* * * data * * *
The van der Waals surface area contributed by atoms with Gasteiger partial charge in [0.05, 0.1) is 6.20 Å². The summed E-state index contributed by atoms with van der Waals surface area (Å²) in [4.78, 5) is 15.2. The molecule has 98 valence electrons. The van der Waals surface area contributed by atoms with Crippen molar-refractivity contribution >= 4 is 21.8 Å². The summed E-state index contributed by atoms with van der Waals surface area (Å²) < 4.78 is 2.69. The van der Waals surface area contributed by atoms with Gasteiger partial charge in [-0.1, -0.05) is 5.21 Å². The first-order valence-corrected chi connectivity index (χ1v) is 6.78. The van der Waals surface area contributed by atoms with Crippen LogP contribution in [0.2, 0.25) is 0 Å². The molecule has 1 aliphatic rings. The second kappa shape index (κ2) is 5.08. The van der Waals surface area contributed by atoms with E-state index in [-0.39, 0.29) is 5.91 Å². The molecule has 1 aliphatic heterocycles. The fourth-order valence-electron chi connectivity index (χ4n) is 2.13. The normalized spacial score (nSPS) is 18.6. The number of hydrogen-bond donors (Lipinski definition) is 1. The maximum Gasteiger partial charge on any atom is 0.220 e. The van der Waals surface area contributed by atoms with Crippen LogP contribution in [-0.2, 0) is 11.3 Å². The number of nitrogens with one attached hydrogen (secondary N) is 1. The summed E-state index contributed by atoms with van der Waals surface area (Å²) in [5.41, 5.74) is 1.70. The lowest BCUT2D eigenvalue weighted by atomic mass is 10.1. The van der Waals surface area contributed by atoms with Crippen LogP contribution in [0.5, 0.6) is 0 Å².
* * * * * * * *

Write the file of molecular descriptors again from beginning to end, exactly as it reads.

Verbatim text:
The van der Waals surface area contributed by atoms with Gasteiger partial charge in [0.05, 0.1) is 6.20 Å². The summed E-state index contributed by atoms with van der Waals surface area (Å²) in [4.78, 5) is 15.2. The molecule has 98 valence electrons. The van der Waals surface area contributed by atoms with Crippen molar-refractivity contribution >= 4 is 21.8 Å². The summed E-state index contributed by atoms with van der Waals surface area (Å²) < 4.78 is 2.69. The van der Waals surface area contributed by atoms with Gasteiger partial charge in [-0.1, -0.05) is 5.21 Å². The first-order valence-corrected chi connectivity index (χ1v) is 6.78. The van der Waals surface area contributed by atoms with Crippen LogP contribution in [0.2, 0.25) is 0 Å². The molecule has 1 aliphatic rings. The second kappa shape index (κ2) is 5.08. The van der Waals surface area contributed by atoms with E-state index in [-0.39, 0.29) is 5.91 Å². The molecule has 1 aliphatic heterocycles. The fourth-order valence-electron chi connectivity index (χ4n) is 2.13. The normalized spacial score (nSPS) is 18.6. The number of hydrogen-bond donors (Lipinski definition) is 1. The maximum Gasteiger partial charge on any atom is 0.220 e. The van der Waals surface area contributed by atoms with Crippen LogP contribution in [-0.2, 0) is 11.3 Å². The number of nitrogens with one attached hydrogen (secondary N) is 1. The summed E-state index contributed by atoms with van der Waals surface area (Å²) in [5.41, 5.74) is 1.70. The lowest BCUT2D eigenvalue weighted by atomic mass is 10.1. The van der Waals surface area contributed by atoms with Crippen LogP contribution in [0.5, 0.6) is 0 Å².